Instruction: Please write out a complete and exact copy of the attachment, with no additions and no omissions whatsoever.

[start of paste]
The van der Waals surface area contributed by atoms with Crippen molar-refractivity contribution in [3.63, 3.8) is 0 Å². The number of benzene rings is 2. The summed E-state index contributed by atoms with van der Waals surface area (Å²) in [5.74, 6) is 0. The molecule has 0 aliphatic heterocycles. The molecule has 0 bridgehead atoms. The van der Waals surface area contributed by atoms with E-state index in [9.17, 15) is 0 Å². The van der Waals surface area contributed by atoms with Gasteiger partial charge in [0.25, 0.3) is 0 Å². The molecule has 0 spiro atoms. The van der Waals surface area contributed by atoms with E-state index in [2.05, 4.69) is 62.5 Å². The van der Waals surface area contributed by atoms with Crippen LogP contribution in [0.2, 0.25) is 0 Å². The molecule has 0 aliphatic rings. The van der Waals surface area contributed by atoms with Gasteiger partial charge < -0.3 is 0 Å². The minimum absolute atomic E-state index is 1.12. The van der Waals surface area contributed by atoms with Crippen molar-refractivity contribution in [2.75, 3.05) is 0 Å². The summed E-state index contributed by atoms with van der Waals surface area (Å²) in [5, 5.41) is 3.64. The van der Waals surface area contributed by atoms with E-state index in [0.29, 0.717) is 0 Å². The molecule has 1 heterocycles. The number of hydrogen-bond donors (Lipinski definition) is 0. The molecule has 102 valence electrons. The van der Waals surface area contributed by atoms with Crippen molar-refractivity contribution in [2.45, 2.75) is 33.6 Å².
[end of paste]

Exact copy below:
The van der Waals surface area contributed by atoms with Crippen molar-refractivity contribution in [3.63, 3.8) is 0 Å². The number of benzene rings is 2. The summed E-state index contributed by atoms with van der Waals surface area (Å²) in [5.74, 6) is 0. The molecule has 0 aliphatic heterocycles. The molecule has 0 bridgehead atoms. The van der Waals surface area contributed by atoms with E-state index in [9.17, 15) is 0 Å². The van der Waals surface area contributed by atoms with Gasteiger partial charge in [0.25, 0.3) is 0 Å². The molecule has 0 spiro atoms. The van der Waals surface area contributed by atoms with E-state index in [2.05, 4.69) is 62.5 Å². The van der Waals surface area contributed by atoms with Crippen LogP contribution in [0.2, 0.25) is 0 Å². The molecule has 0 aliphatic rings. The van der Waals surface area contributed by atoms with Gasteiger partial charge < -0.3 is 0 Å². The minimum absolute atomic E-state index is 1.12. The van der Waals surface area contributed by atoms with Crippen molar-refractivity contribution in [2.75, 3.05) is 0 Å². The summed E-state index contributed by atoms with van der Waals surface area (Å²) in [5, 5.41) is 3.64. The van der Waals surface area contributed by atoms with E-state index in [0.29, 0.717) is 0 Å². The molecule has 1 heterocycles. The number of hydrogen-bond donors (Lipinski definition) is 0. The molecule has 102 valence electrons. The van der Waals surface area contributed by atoms with Crippen molar-refractivity contribution in [2.45, 2.75) is 33.6 Å².